The key pests offered few surprises. As occurred in 2001 European red mite control seemed to be good during the early season, with some predictable outbreaks (plus a few of twospotted mites) provoked by the midsummer heat. Plum curculio probably entered the orchards quite early, perhaps during the mid-April heat wave, and then was generally undetectable for the next few weeks, but enjoyed another extended oviposition period amidst the intermittent showers and finished up about the middle of June, so a full protectant program of 2-3 sprays was needed in most orchards. Obliquebanded leafroller appeared on schedule, and generally responded well to treatment in orchards with reliably heavy populations. Once again, some growers may have been misled by an apparent absence of July larval populations that ended up turning into fruit damage later on.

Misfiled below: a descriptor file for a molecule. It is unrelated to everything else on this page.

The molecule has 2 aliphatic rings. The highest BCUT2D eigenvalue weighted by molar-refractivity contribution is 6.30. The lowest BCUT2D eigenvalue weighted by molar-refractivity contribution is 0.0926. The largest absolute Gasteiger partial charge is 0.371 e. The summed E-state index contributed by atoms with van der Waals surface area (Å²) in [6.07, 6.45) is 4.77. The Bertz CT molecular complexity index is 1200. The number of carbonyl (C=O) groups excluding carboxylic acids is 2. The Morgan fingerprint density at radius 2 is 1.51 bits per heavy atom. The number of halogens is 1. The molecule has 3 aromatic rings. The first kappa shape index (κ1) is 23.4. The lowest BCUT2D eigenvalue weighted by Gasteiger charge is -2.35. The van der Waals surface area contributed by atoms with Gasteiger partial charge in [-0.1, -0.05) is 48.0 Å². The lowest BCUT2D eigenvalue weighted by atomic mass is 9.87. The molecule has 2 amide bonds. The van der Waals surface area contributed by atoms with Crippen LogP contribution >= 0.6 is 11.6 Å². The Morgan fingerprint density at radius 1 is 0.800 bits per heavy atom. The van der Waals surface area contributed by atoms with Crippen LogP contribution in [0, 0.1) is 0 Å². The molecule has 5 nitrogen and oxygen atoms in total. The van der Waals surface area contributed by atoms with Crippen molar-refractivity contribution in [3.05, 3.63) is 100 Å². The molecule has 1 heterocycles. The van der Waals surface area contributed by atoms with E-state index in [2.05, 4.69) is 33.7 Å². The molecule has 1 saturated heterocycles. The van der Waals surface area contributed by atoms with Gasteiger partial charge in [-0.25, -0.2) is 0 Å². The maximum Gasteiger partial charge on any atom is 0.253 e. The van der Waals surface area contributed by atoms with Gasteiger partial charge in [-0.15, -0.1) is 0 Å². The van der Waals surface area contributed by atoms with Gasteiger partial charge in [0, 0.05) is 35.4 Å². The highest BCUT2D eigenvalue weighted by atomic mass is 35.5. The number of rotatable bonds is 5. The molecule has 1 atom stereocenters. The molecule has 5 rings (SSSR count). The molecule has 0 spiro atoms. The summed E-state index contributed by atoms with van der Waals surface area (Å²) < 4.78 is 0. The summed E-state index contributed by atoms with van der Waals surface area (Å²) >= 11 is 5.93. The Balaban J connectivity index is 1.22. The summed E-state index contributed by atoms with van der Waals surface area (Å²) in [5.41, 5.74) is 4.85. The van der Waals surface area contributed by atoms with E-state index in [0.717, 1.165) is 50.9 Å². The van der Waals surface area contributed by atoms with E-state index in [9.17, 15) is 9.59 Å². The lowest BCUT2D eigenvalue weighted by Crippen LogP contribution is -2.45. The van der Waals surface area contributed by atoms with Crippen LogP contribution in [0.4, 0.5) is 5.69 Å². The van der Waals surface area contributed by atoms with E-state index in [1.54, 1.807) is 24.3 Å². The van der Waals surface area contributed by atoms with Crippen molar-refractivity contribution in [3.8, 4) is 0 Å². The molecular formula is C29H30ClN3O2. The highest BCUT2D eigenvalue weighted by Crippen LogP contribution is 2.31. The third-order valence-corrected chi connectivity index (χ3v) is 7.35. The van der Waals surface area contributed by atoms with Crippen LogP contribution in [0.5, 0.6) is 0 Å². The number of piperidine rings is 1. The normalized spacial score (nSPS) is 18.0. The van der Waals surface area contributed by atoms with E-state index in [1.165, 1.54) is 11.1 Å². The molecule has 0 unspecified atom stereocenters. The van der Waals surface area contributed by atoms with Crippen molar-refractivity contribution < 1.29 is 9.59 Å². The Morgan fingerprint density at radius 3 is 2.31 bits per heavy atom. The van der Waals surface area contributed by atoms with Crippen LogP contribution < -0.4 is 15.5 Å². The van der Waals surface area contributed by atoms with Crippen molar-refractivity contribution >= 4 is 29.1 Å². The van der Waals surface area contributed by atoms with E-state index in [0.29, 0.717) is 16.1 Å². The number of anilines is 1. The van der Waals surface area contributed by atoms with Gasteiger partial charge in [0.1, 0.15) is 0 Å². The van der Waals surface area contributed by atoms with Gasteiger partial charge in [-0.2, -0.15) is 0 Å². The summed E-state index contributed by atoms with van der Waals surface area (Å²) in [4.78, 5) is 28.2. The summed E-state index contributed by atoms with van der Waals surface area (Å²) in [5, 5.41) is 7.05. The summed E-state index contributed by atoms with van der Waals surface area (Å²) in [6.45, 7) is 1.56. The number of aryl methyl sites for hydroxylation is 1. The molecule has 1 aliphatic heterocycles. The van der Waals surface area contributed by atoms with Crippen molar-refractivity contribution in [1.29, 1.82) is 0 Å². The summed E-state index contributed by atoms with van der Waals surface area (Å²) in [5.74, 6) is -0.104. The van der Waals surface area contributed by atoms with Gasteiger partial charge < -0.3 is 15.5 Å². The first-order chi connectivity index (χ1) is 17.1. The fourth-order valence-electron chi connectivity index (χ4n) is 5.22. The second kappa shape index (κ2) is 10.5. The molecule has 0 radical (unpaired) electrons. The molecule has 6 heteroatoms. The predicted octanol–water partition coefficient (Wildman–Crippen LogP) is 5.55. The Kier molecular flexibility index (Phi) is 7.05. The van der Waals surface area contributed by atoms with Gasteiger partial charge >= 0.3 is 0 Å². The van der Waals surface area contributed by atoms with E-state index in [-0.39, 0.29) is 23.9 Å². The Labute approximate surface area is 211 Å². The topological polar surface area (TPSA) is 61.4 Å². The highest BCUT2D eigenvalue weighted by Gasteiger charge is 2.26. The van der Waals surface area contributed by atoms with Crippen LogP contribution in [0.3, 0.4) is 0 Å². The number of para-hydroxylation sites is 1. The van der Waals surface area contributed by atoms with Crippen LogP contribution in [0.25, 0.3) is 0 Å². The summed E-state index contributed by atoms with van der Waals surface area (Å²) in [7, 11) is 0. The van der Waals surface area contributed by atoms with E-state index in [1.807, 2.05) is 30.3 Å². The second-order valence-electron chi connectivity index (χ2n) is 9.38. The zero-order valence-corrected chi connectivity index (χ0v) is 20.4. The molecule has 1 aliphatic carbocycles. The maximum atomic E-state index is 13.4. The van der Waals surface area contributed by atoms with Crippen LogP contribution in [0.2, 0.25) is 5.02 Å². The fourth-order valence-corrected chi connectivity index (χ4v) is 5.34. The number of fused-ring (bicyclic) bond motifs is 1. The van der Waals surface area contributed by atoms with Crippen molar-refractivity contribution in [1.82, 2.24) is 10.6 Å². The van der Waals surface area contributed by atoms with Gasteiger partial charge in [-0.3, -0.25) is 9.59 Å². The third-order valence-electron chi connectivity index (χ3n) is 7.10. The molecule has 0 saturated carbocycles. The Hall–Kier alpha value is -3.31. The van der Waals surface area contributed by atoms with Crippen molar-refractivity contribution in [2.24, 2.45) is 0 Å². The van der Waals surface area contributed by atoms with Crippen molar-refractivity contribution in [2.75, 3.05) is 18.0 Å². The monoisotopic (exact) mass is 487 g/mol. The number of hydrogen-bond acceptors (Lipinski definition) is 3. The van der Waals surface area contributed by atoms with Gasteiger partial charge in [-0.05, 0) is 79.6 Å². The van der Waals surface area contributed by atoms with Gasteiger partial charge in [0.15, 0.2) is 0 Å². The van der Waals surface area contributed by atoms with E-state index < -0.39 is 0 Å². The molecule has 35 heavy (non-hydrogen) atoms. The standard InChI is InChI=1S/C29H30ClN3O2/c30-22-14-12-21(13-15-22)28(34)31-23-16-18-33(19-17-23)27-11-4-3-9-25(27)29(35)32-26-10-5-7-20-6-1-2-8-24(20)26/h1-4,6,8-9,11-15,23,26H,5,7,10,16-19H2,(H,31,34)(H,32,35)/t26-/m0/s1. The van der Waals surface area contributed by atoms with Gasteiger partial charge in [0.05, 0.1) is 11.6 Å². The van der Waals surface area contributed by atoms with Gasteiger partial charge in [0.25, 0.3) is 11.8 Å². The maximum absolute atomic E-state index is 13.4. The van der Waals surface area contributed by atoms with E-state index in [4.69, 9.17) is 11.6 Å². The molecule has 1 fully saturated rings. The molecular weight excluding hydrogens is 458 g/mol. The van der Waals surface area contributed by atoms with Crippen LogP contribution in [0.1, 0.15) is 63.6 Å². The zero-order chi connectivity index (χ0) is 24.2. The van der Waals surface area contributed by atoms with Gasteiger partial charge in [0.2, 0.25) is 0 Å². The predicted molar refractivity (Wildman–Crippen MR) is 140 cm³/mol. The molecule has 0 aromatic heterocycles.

The dry weather also had its effect on foliar feeders such as aphids, leafhoppers and leafminers, which were increasingly hard to find as the summer wore on. Apple maggot normally would have been expected to show a similar effect, but some startlingly high populations were reflected in some of our demonstration plot trap catches throughout the eastern part of the state (Champlain Valley down to the Capital District and into the Hudson Valley). Of particular note this year was a troubling high incidence of woolly apple aphid throughout the state. Perhaps owing to the changing pesticide profile in apples, this pest is becoming more problematic each year, and there doesn't seem to be much in the toolbox that's capable of solving it.